What can you say about the commitment you’re seeing at the holding company level here that makes a guy like you want to be here?
So it was a big part of the questions that I asked in the process, and what became very clear is that the leadership at OMG and at Omnicom are committed to the idea that electronic marketplaces and data‑driven buying are going to be transformative in the industry, and that rather than having that happen outside of the agency, they wanted to have a seat at the table and be able to influence that direction and learn quickly. What I’ve seen top to bottom is that there is tremendous support at the Omnicom level for the idea that Accuen should be a change agent, operated entrepreneurially and trying to think about what an agency of the future looks like.
What might be some milestones that you’d like to see the Accuen team accomplish under your guidance?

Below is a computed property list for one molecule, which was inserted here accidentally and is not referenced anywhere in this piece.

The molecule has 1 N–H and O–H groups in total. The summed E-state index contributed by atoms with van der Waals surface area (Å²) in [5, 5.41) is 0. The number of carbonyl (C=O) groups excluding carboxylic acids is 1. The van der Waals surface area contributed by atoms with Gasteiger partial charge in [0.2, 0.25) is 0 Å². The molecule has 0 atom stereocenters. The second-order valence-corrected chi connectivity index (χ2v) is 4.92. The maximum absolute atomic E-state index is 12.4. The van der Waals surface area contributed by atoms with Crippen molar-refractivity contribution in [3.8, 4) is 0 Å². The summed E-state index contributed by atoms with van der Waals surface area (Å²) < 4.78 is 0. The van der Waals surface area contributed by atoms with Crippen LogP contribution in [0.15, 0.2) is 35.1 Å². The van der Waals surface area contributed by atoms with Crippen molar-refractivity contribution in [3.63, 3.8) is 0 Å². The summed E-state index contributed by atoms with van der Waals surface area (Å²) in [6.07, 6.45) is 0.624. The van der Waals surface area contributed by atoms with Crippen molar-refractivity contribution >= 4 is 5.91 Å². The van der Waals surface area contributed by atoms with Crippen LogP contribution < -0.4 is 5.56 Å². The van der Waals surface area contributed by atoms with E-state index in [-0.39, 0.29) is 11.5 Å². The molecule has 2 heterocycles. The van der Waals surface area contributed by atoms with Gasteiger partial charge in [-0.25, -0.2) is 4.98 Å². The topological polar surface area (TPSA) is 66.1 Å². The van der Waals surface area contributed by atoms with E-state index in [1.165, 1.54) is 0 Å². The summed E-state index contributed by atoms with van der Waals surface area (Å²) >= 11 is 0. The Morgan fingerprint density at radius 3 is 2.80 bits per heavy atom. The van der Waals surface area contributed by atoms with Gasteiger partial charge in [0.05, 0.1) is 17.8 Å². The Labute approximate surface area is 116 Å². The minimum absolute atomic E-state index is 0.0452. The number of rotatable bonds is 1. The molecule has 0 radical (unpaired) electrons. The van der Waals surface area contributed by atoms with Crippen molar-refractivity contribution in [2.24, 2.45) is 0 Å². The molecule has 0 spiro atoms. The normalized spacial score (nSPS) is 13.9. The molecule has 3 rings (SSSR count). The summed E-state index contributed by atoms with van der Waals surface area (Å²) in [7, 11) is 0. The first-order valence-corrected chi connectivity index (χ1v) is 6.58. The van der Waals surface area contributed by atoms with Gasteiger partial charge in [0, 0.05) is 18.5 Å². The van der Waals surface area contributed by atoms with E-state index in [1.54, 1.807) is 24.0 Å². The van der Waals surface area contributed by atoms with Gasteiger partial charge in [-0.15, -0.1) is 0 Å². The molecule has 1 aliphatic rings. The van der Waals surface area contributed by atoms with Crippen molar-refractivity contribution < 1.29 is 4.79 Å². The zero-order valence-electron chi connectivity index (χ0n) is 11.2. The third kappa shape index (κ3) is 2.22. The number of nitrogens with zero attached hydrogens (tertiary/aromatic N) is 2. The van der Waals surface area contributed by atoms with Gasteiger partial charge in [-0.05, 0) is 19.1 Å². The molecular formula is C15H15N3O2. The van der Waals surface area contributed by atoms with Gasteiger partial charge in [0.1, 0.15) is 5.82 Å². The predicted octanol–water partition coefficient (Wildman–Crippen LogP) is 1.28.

Clearly, growth of the team is important and we’re making a huge bet as a company that having great people who really know the technology is going to be a differentiator for us, and so we’re making huge investments today in working with our partners as well as with our own team to build out tremendous training programs. So, one milestone for me would be a year from now people would say, “Those guys know what they’re doing, and that the touch points with us a sort of exhibit the smartness of the people.” I think that’s an important area.